According to Estonian enterprises doing business in Russia, business is being affected also because the purchasing power of Russians has been weakening, partly because of devaluation of ruble.
Erik Laidvee, CEO of Transiidikeskus that operates Estonia’s only container terminal in Muuga, said that the company handled only 2.6% more consumer goods in the East-West direction.
“We expected volume of consumer goods shipped to Russia to increased 19% in the first two months. It’s clear that because of weakening ruble, Russians can no longer afford import goods such as toys and sports goods,” said Laidvee.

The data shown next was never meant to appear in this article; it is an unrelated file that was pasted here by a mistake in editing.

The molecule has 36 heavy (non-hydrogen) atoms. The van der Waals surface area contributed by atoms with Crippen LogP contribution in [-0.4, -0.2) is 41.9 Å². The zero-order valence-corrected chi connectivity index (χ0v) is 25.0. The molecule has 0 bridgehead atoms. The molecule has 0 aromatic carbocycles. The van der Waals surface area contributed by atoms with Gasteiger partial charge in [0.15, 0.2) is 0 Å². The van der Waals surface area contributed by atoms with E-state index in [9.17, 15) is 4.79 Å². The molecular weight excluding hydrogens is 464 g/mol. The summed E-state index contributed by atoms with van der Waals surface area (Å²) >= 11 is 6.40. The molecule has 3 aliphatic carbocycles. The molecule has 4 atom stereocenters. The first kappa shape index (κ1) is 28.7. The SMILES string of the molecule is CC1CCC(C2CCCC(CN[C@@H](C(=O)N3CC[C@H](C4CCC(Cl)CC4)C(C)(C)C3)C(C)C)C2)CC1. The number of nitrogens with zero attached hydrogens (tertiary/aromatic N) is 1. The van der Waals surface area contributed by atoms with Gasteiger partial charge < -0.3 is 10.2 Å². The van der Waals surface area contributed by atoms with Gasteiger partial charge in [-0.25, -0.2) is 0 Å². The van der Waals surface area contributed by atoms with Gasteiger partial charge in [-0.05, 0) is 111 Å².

Also Estonian manufacturer of building products Krimelte says that its sales in Russia have been decreasing. Because of falling purchasing power, Krimelte’s plant in Moscow oblast made a loss.
“Only 10% of the plant’s costs are in euros, but the ruble devaluation is affecting us in a major way,” says Jaan Puusaag, adding that the Zhukovsk plant contributes between 15 and 20% of the group revenue.
Although because of its energy dependency, the EU is not too willing to impose trade sanctions on Russia over the Ukraine events, any worsening of EU-Russian trade will also affect Baltic enterprises, writes Postimees. Since Russia itself depends on goods imported from Western Europe, it is clear that neither side is ready for an all-out trade war.